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The information contained in these resources does not necessarily reflect the views of the Partnership for Patients, the Centers for Medicare and Medicaid Services, The United States Department of Health and Human Services, nor the United States government.

Surgical Site Infections
Title Description
“Guideline for Prevention of Surgical Site Infection, 1999” (U.S. Department of Health & Human Services, Centers for Disease Control and Prevention [CDC]) The “Guideline for Prevention of Surgical Site Infection, 1999” presents the Centers for Disease Control and Prevention (CDC)’s recommendations for the prevention of surgical site infections (SSI).
“Frequently Asked Questions about Surgical Site Infections” (CDC) This Web site includes FAQs about surgical site infections.
“Having Surgery? What You Should Know Before You Go” (CDC) A guide created by the CDC to protect yourself and your loved ones from infections related to surgery.
Surgical Site Infection (SSI) Toolkit (CDC) This CDC Toolkit is organized as a PowerPoint document and includes SSI prevention strategies.
“National Healthcare Safety Network (NHSN)” (CDC) The National Healthcare Safety Network (NHSN) is a secure, internet-based surveillance system that integrates and expands legacy patient and healthcare personnel safety surveillance systems managed by the Division of Healthcare Quality Promotion (DHQP) at CDC. NHSN also includes a new component for hospitals to monitor adverse reactions and incidents associated with receipt of blood and blood products. Enrollment is open to all types of healthcare facilities in the United States, including acute care hospitals, long term acute care hospitals, psychiatric hospitals, rehabilitation hospitals, outpatient dialysis centers, ambulatory surgery centers, and long term care facilities.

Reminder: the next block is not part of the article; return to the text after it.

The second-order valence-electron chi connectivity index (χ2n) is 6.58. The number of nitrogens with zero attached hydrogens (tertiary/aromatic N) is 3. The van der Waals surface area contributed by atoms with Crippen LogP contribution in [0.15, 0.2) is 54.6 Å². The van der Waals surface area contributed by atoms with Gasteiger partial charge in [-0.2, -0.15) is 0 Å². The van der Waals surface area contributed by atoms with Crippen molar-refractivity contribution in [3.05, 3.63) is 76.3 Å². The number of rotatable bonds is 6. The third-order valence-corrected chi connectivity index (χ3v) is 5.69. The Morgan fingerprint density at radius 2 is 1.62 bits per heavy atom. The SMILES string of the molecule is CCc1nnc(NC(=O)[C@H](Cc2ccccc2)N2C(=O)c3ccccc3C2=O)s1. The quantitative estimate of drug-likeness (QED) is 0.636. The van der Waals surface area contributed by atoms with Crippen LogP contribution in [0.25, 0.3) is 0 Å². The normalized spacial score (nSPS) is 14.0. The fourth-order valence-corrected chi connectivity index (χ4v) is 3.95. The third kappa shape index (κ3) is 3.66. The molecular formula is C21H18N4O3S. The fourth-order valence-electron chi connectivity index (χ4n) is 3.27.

“How-to Guide: Prevent Surgical Site Infection” (Institute for Healthcare Improvement [IHI]) This how-to guide describes key evidence-based care components for preventing surgical site infections, describes how to implement these interventions, and recommends measures to gauge improvement.
“How-to Guide: Prevent Surgical Site Infection — Pediatric Supplement” (IHI) How-to guide tailored specifically for pediatricians describes key evidence-based care components for preventing surgical site infections, describes how to implement these interventions, and recommends measures to gauge improvement.
“World Health Organization (WHO) Surgical Safety Checklist and Getting Started Kit” (IHI) The aim of this checklist is to reinforce accepted safety practices and foster better communication and teamwork between clinical disciplines. The checklist is intended as a tool for use by clinicians interested in improving the safety of their operations and reducing unnecessary surgical deaths and complications.
“Infection Prevention: Surgical Site Infection” (IHI) This Web site includes a table that allows facilities the ability to quickly find a mentor in the area of SSI prevention with similar demographics.
“Changes to Prevent Surgical Site Infection” (IHI) This Web site includes a number of changes facilities can implement to prevent SSI.
“Prevent Surgical Site Infection” (IHI) This Web site includes a number of tools from IHI to aid a facility in SSI prevention.
Surgical Site Infection Prevention Bundle (Health Protection Scotland) Procedures and checklists created by Health Protection Scotland to help prevent SSI.
“Surgical Care Improvement Program (SCIP)” (QUPS) The SCIP program is sponsored by the Centers for Medicare & Medicaid Services (CMS) in collaboration with a number of other national partners, including the American Hospital Association (AHA), Centers for Disease Control and Prevention (CDC), Institute for Healthcare Improvement (IHI), The Joint Commission (TJC) and others. SCIP is an extension of a previous CMS initiative called the Surgical Infection Prevention Project (SIPP). This Web site includes a number of tools and resources to aid in the education and prevention of SSI.